So here we are in the new year, with our lists of resolutions. It’s hard to make small changes, much less large-scale changes that alter the entire landscape of one’s life.
Trawling my Gmail inbox for a good story I happened across the one about how the addict who tried to hang himself in an Idaho jail failed to do the job thoroughly and wound up alive after all. (A number of us know how that feels; I don’t, exactly, but a number of us do.) While recuperating in a straitjacket he found some magazine stories about triathletes. He turned the pages with his feet and decided that if killing himself hadn’t worked, he’d—well—he’d become a triathlete.
And he did.
That was seven years ago. He just completed the Ironman World Championships in Hawaii.
Triathlons are three races in one: running, cycling and swimming. I know this because the Surgeon Mom of one of my kid’s friends is a former triathlete. (She is one of a number of moms with whom I have a nasty habit of comparing myself, usually with poor consequences)
I don’t want to be a triathlete, but I have made it a goal this year to test my strength. So two days ago I started an exercise regimen. The regimen calls for me to exercise six days per week for at least an hour per day. It also calls for an initial nutrition plan of 50 percent protein, 30 percent carbs and 20 percent fat. Which is a lot more protein and a LOT less carb than I’m used to eating.
So I’ve been on this regimen. And I’m learning two things:
- My body is fairly fit (I passed the fitness test), and I eat pretty nutritiously to begin with
- Psychologically, I am a wuss.
Weakling, coward, sissy. Pussy. My dad would say “candy-ass.”
How do I know this?—because when I couldn’t do what I needed to do, as hard as it was being demonstrated to me, as fast and as many times as it was being demonstrated (perfectly, in other words), I wanted to quit. I needed to quit. I needed to hide my face even from myself.
When I couldn’t do even ONE of this particular exercise (I crashed on my forehead, from a very short distance), I almost gave up my resolve to do the entire program. How’s that for extremist, black-and-white, if-I-can’t-have-it-now-I-won’t-have-it-at-all thinking.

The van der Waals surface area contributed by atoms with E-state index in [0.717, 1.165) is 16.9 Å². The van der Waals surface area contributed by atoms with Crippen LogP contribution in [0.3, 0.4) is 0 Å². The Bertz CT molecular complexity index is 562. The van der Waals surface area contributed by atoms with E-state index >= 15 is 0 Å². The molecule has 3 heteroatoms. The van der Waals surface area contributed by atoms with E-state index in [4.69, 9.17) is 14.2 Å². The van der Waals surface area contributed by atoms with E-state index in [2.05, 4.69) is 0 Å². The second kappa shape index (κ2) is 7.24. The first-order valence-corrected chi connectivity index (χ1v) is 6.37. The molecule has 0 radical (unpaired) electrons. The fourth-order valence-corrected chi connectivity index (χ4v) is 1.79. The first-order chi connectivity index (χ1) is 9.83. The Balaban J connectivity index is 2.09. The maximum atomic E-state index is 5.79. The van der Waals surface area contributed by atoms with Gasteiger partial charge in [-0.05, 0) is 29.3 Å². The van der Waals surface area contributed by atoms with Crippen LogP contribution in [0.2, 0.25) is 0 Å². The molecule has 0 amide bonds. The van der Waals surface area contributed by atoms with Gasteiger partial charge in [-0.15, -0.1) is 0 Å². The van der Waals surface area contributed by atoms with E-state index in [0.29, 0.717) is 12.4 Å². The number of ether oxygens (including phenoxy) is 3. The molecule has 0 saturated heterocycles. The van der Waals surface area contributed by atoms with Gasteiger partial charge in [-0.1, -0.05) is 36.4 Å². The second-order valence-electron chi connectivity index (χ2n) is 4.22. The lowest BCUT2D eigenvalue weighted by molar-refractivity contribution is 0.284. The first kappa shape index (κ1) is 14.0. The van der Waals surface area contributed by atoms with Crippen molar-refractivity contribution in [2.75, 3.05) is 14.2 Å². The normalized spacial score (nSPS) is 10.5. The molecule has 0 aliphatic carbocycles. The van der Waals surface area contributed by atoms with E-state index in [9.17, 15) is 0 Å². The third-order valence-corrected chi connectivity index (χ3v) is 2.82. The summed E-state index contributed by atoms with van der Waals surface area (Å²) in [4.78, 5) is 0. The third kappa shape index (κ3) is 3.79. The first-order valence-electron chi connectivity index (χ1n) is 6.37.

I consulted Angela, my coach. She wrote: “It is a 90 day program for a reason.”
Jesus God, I am so tired of having sponsors/coaches/therapists/other borrowed or paid shamans tell me I have to Do Time. Time In Grade, my sponsor says. When does the freebie come.
(Addict-bullshit. Get grateful, girl.)
“It takes a while to advance, and you have to have room to grow or there is no motivation.”
Not me, mate! My motivation derives from being in front at the off. … Pffff.
“So please don’t view it as inadequacy, just opportunity to grow. All you need to do is show up and just move that body as best YOU can every day.”
She also said something else that I like:
Do your best
And forget the rest
That rhyming advice (“Attitude of gratitude,” etc.) is always great, and usually helpful, and true. … But this is just the sort of thing that was never said to me as a kid. It was more like
Do your best
And your best better be perfect
Or your ass
(“What does ‘Your ass is grass’ mean?” my British husband asked the other day when I quoted this favorite saying of my dad’s. My husband is Oxford-educated, has rather a vivid imagination; I could see he was picturing blades of grass sprouting from someone’s cheeks. … I laughed. “It means, I Will Mow Your Ass Down,” I said. “Jeez,” he said, “it took me this far in life to get that.” I introduce him to such High Life. Oops, no pun intended.)
I remember when I decided to go to grad school. Big Change. I’d gotten myself into a terrible relationship with a guy who drank all the time (and so that’s what I did too), I’d wrecked my car, and I thought what I probably needed was to make a change. Really what I probably needed was six months in a rehab, or at least heavy-duty counseling somewhere away from my parents. But in lieu of that, I decided I’d go to grad school and try teaching my way through a writing program. And here, verbatim, was my mother’s version of support: She looked at my face through narrowed eyelids, took a drag on her cigarette, and said, stabbing the butt in my direction,
What the hell makes you think YOU can handle those college kids?
(then exhaling smoke in my face)
Poor mum. What that was about, I can see now, was: SHE wanted to be able to teach the college kids. But it wrecked my confidence. I allowed it to. I was 24; the kids, some of them, were 20. For a long time, when I’d walk through the door of a classroom, I’d hear those words in my mind.
Amends, I can see now, are not always about going back to a grave site and reading a letter. They’re sometimes about kicking somebody else out of your head-space.
I passed one year sober the other day. I’ve got more than two years working the 12 steps to stay clean and sober, and compared to One Year, 90 days looks like small time. Angela told me she used to say to herself that she could do anything for 90 days. Well, I know I can, and that’s not bravado. I mean, I’m used to putting myself on a five-minute basis of not using. I’m used to Going To Any Lengths.
I’m sore as hell. I’m used to being sore. I actually even like being sore. I just don’t like Not Being Able To Do What I’m Told To Do. If I need to go to any lengths, and I can’t, then how do I get better?
I guess I just show up and try again. Welcome to the human race.
It took Shane Niemeyer seven years to get to the world championship in Kona.
Haven’t bought a pull-up bar yet. But I will.